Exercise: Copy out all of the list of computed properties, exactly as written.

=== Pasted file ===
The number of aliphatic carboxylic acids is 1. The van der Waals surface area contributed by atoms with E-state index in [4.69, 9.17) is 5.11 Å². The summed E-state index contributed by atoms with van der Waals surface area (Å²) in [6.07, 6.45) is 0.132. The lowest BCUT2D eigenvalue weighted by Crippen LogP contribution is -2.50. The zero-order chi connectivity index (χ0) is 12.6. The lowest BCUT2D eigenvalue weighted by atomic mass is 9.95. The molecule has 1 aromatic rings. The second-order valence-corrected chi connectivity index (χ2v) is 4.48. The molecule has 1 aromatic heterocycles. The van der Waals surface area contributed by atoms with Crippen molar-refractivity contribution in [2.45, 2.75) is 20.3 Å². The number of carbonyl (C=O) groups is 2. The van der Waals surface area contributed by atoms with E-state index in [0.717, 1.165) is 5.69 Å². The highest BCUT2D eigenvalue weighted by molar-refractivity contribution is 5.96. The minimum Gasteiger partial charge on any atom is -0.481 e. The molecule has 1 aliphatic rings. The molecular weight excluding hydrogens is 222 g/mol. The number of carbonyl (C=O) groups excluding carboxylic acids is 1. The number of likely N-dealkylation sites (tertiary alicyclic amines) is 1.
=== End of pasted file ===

The number of aliphatic carboxylic acids is 1. The van der Waals surface area contributed by atoms with E-state index in [4.69, 9.17) is 5.11 Å². The summed E-state index contributed by atoms with van der Waals surface area (Å²) in [6.07, 6.45) is 0.132. The lowest BCUT2D eigenvalue weighted by Crippen LogP contribution is -2.50. The zero-order chi connectivity index (χ0) is 12.6. The lowest BCUT2D eigenvalue weighted by atomic mass is 9.95. The molecule has 1 aromatic rings. The second-order valence-corrected chi connectivity index (χ2v) is 4.48. The molecule has 1 aromatic heterocycles. The van der Waals surface area contributed by atoms with Crippen molar-refractivity contribution in [2.45, 2.75) is 20.3 Å². The number of carbonyl (C=O) groups is 2. The van der Waals surface area contributed by atoms with E-state index in [0.717, 1.165) is 5.69 Å². The highest BCUT2D eigenvalue weighted by molar-refractivity contribution is 5.96. The minimum Gasteiger partial charge on any atom is -0.481 e. The molecule has 1 aliphatic rings. The molecular weight excluding hydrogens is 222 g/mol. The number of carbonyl (C=O) groups excluding carboxylic acids is 1. The number of likely N-dealkylation sites (tertiary alicyclic amines) is 1.